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6 Min Read

My take on First Person Shooters

The earliest memories that I have of First Person Shooters would be sitting down and watching my dad play Medal of Honor: European Assault on his PlayStation 2. I bet the only reason that I became such a Medal of Honor fan was due to the time that I spent watching my father take down enemies. Even while I did not play the game, I still felt like I was there, fighting in World War 2 and fighting with my allies. I actually felt immersed in the game.

Around that time frame, I experienced my first bit of Call of Duty. The mechanics were similar to Medal of Honor, and so I loved it just the same. I did not feel as close to the characters or the story, but the gameplay and difficulty were right up my ally. However, as I continued to grow with Call of Duty, I noticed that the gameplay was suffering. Not because of new mechanics, but more so to the lack of new mechanics. It seemed like the same thing, over and over again, and, on top of that, it did not feel like there was a real push to have me keep shooting.

Black video game controller - isolated over a white backgroundAnd so, since there wasn’t a reason to keep shooting, and since the gameplay was boring, I stopped playing.

I feel as if, with shooting games, the gameplay can and will become boring if the game does not mix the gameplay up in some way. That does not mean to make the shooting game NOT a shooting game. It means applying that shooting mechanic to multiple things in order to break the monotony of everything. For example, Having the player rapidly shoot a part of a map in order to unlock another part of the map. How about having them shoot different parts of an enemy for extra/different kinds of damage, instead of just one area, or, in most shooters, the head? It is this kind of variety that makes shooting games interesting.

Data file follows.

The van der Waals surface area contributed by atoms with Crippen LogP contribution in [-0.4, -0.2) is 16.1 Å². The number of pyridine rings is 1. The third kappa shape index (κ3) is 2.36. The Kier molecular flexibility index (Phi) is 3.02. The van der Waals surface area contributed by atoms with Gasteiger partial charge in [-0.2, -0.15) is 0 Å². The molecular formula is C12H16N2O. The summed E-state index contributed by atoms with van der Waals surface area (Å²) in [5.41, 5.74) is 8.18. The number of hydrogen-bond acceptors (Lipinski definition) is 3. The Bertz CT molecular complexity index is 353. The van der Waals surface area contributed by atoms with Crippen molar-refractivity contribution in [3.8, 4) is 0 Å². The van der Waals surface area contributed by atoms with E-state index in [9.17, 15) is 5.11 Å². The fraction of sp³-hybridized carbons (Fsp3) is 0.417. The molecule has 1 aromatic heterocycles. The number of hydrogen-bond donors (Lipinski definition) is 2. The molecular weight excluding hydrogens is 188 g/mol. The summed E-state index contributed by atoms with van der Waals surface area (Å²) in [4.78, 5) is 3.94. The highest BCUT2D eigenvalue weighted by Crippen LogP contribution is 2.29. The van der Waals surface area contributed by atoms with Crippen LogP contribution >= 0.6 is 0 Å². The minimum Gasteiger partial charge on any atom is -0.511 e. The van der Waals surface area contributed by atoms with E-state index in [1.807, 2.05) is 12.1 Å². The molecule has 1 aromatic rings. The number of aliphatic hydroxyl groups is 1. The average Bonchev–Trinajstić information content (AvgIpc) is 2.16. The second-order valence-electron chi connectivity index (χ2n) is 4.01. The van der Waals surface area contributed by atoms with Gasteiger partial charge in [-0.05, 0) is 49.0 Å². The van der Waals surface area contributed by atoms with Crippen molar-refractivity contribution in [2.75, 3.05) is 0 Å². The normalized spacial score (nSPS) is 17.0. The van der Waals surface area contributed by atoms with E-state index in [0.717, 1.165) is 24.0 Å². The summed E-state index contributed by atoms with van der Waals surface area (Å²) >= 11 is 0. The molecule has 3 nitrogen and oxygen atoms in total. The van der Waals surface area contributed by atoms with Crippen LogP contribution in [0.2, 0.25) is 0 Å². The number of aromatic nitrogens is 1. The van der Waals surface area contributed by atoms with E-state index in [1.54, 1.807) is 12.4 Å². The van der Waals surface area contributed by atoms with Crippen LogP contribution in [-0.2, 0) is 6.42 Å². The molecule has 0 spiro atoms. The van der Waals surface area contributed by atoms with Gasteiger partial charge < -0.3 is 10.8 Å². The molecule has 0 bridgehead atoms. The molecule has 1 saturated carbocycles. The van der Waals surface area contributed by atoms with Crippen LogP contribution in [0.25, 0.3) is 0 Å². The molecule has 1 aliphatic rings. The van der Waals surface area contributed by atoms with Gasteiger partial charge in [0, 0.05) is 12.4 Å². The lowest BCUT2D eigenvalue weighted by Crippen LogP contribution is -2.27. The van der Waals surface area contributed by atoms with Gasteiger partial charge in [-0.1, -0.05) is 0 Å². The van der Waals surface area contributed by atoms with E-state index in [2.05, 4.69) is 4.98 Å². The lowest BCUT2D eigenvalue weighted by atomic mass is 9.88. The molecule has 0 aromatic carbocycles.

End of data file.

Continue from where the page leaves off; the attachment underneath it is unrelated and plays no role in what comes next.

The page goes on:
On that note, I would have to say that Call of Duty and Medal of Honor do not cut it. Both have pretty monotonous gameplay that will get stale the longer that one plays it. However, I feel as if the best game that knows how to spice up its gameplay would be Team Fortress/Team Fortress 2. Team Fortress, from its inception, applied multiple applications for the shooting mechanic within their game. For example, you could use shooting as a movement option, pointing a rocket launcher down at your feet or using bombs to propel yourself upward for forward. In Team Fortress 2, instead of shooting to kill, you can shoot to heal people. It is this kind of variety that kept the series alive for so long.

What interesting ways have you seen games use their shooting mechanics?

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